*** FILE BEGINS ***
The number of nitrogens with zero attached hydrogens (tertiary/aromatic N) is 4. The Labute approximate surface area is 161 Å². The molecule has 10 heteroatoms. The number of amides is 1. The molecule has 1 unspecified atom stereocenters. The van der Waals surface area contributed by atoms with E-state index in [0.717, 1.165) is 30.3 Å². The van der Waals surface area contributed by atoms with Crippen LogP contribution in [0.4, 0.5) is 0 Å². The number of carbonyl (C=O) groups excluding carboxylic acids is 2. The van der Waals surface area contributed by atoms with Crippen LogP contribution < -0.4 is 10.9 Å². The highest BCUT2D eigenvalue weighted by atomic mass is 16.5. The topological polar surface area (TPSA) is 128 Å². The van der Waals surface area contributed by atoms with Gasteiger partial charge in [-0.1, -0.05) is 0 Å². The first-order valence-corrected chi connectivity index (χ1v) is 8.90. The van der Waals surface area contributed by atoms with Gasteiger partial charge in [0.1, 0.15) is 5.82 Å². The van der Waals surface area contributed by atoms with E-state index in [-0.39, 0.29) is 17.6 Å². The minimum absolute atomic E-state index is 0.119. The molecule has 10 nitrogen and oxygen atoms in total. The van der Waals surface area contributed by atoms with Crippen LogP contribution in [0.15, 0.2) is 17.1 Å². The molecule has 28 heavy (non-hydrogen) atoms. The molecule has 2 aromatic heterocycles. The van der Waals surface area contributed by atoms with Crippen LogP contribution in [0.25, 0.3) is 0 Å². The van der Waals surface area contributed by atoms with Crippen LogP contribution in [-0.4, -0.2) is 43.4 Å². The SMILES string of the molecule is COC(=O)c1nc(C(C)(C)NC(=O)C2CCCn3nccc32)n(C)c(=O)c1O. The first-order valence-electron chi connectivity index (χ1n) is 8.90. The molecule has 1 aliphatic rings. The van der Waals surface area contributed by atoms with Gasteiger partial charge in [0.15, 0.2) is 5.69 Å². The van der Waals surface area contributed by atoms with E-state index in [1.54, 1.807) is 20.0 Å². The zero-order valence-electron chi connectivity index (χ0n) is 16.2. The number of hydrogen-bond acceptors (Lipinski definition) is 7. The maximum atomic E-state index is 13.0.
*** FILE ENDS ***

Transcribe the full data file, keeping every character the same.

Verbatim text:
The number of nitrogens with zero attached hydrogens (tertiary/aromatic N) is 4. The Labute approximate surface area is 161 Å². The molecule has 10 heteroatoms. The number of amides is 1. The molecule has 1 unspecified atom stereocenters. The van der Waals surface area contributed by atoms with E-state index in [0.717, 1.165) is 30.3 Å². The van der Waals surface area contributed by atoms with Crippen LogP contribution in [0.4, 0.5) is 0 Å². The number of carbonyl (C=O) groups excluding carboxylic acids is 2. The van der Waals surface area contributed by atoms with Crippen LogP contribution < -0.4 is 10.9 Å². The highest BCUT2D eigenvalue weighted by atomic mass is 16.5. The topological polar surface area (TPSA) is 128 Å². The van der Waals surface area contributed by atoms with Gasteiger partial charge in [-0.1, -0.05) is 0 Å². The first-order valence-corrected chi connectivity index (χ1v) is 8.90. The van der Waals surface area contributed by atoms with Gasteiger partial charge in [0.1, 0.15) is 5.82 Å². The van der Waals surface area contributed by atoms with E-state index in [-0.39, 0.29) is 17.6 Å². The minimum absolute atomic E-state index is 0.119. The molecule has 10 nitrogen and oxygen atoms in total. The van der Waals surface area contributed by atoms with Crippen LogP contribution in [0.15, 0.2) is 17.1 Å². The molecule has 28 heavy (non-hydrogen) atoms. The molecule has 2 aromatic heterocycles. The van der Waals surface area contributed by atoms with Crippen LogP contribution in [0.25, 0.3) is 0 Å². The van der Waals surface area contributed by atoms with Crippen LogP contribution in [-0.4, -0.2) is 43.4 Å². The SMILES string of the molecule is COC(=O)c1nc(C(C)(C)NC(=O)C2CCCn3nccc32)n(C)c(=O)c1O. The first-order valence-electron chi connectivity index (χ1n) is 8.90. The molecule has 1 aliphatic rings. The van der Waals surface area contributed by atoms with Gasteiger partial charge in [0.15, 0.2) is 5.69 Å². The van der Waals surface area contributed by atoms with E-state index in [1.54, 1.807) is 20.0 Å². The zero-order valence-electron chi connectivity index (χ0n) is 16.2. The number of hydrogen-bond acceptors (Lipinski definition) is 7. The maximum atomic E-state index is 13.0.